As part of the National Eye Institute’s consult service, Dr. Bishop examines and cares for people who are participating in clinical trials throughout the many Institutes and Centers of the NIH. This involves monitoring for medication and treatment side-effects, managing eye conditions both related and unrelated to NIH protocols, and performing eye surgery as needed. In addition, she is the co-lead on a 5-year longitudinal study of the ocular effects of Ebola on survivors in Liberia, part of the PREVAIL Ebola survivor study run by the National Institute of Allergy and Infectious Disease in partnership with the Liberian Ministry of Health. Dr. Bishop specializes in the treatment of ocular graft-versus-host disease, a condition affecting patients who have received a donor stem cell transplant in which the transplanted immune cells attack and destroy the tear-producing glands of the eye, resulting in severe dry eye. She is an expert on the ocular effects of cystinosis, an orphan disease, and plays an active role nationally and internationally to help formulate disease management guidelines, further research efforts, and improve clinician and patient education. As one of NEI’s key spokespeople, Dr. Bishop has promoted eye health in a multitude of media outlets, including print, radio, internet, and TV, and has helped produce educational materials for NEI. She has a special interest in bioethics, and has been an active member of the NIH Clinical Center Bioethics Committee for ten years.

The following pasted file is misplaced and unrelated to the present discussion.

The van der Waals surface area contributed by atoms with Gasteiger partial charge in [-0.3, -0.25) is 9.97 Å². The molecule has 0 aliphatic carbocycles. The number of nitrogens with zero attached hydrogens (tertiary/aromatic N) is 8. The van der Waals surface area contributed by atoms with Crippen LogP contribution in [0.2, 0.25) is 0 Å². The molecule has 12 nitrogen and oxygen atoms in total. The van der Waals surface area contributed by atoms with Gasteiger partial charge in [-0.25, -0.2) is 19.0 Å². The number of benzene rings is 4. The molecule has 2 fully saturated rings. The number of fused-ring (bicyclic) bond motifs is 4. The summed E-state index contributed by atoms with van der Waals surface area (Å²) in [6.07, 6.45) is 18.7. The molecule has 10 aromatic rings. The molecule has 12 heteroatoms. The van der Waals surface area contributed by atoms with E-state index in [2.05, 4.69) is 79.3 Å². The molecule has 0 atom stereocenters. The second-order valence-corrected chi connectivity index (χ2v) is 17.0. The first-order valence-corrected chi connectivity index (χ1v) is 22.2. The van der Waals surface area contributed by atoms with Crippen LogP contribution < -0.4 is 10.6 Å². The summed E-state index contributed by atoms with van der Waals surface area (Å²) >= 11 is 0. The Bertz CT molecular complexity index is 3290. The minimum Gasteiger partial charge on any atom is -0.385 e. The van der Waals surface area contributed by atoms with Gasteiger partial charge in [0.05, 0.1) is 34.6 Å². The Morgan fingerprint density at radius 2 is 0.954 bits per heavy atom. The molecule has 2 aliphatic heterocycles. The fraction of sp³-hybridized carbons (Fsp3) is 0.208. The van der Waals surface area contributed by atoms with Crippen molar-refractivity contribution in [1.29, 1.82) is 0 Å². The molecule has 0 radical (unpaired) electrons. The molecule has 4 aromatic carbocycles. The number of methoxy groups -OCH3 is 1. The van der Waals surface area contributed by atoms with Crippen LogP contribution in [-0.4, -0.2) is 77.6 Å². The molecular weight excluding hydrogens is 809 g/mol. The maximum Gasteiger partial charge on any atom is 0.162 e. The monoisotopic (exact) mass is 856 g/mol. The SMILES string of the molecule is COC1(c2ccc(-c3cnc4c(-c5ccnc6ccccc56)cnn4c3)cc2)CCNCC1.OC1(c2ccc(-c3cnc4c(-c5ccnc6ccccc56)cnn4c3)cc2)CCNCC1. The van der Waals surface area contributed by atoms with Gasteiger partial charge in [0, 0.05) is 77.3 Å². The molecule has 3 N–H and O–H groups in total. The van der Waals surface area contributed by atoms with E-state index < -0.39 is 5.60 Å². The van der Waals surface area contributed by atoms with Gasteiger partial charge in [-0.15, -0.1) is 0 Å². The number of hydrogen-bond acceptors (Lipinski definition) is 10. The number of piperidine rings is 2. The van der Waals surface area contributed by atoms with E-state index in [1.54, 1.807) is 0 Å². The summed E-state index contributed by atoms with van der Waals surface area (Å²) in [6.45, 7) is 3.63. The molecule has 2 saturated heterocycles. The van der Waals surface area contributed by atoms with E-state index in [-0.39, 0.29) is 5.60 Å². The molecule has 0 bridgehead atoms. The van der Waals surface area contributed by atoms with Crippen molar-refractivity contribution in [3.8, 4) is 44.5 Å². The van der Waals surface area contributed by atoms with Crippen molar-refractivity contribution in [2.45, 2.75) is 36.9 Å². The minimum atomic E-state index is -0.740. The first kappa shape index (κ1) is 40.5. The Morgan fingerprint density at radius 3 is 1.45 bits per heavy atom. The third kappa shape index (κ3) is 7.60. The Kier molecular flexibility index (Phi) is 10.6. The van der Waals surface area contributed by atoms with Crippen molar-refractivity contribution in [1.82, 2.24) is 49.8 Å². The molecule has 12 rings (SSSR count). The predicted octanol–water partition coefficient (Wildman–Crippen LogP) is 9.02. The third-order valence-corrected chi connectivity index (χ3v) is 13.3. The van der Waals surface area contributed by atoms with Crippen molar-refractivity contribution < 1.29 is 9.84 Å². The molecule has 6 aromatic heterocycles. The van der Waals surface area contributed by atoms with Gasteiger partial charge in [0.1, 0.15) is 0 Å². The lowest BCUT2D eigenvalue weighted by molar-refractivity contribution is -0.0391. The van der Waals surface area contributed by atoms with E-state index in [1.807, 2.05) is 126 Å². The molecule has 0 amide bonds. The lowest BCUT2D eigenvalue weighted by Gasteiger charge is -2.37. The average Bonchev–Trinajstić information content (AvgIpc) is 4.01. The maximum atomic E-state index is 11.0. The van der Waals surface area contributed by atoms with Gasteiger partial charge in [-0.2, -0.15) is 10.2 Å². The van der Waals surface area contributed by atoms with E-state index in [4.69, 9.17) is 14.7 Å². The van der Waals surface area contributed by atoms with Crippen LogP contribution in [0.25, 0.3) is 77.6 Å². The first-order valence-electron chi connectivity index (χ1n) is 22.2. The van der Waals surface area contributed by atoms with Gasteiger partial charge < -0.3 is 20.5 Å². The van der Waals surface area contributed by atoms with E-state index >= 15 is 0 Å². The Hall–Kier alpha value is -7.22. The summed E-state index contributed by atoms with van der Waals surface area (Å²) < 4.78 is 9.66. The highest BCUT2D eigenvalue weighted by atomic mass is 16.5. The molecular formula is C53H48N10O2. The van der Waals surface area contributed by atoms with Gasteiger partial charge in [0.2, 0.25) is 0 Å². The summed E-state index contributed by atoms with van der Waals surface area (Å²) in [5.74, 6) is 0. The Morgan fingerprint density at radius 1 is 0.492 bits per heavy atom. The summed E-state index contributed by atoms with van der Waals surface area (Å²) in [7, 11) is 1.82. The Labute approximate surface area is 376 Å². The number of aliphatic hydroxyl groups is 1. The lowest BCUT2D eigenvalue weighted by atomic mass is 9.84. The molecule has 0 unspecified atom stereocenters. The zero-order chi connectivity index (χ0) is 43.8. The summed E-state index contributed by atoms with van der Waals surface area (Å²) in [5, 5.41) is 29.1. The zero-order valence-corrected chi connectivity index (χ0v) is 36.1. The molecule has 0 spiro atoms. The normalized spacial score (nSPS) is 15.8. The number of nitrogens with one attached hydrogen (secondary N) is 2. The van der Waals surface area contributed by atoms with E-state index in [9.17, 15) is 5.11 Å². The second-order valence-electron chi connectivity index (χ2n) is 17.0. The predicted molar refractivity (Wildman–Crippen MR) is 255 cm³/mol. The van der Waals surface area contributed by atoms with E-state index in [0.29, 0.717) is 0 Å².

From 2003 to 2006, Dr. Bishop provided refractive surgery to thousands of soldiers before their deployments to Afghanistan and Iraq, and cared for the community of active duty military, their families, and military retirees as the chief of the ophthalmology service at Darnall Army Community Hospital in Fort Hood, Texas. Prior to receiving her medical degree, she served as executive officer of a medical company for the Virginia Army National Guard, and completed active duty Army assignments as an administrator at Letterman U.S. Army Hospital in San Francisco and as a platoon leader and company executive officer of a medical company within the Second Infantry Division in South Korea.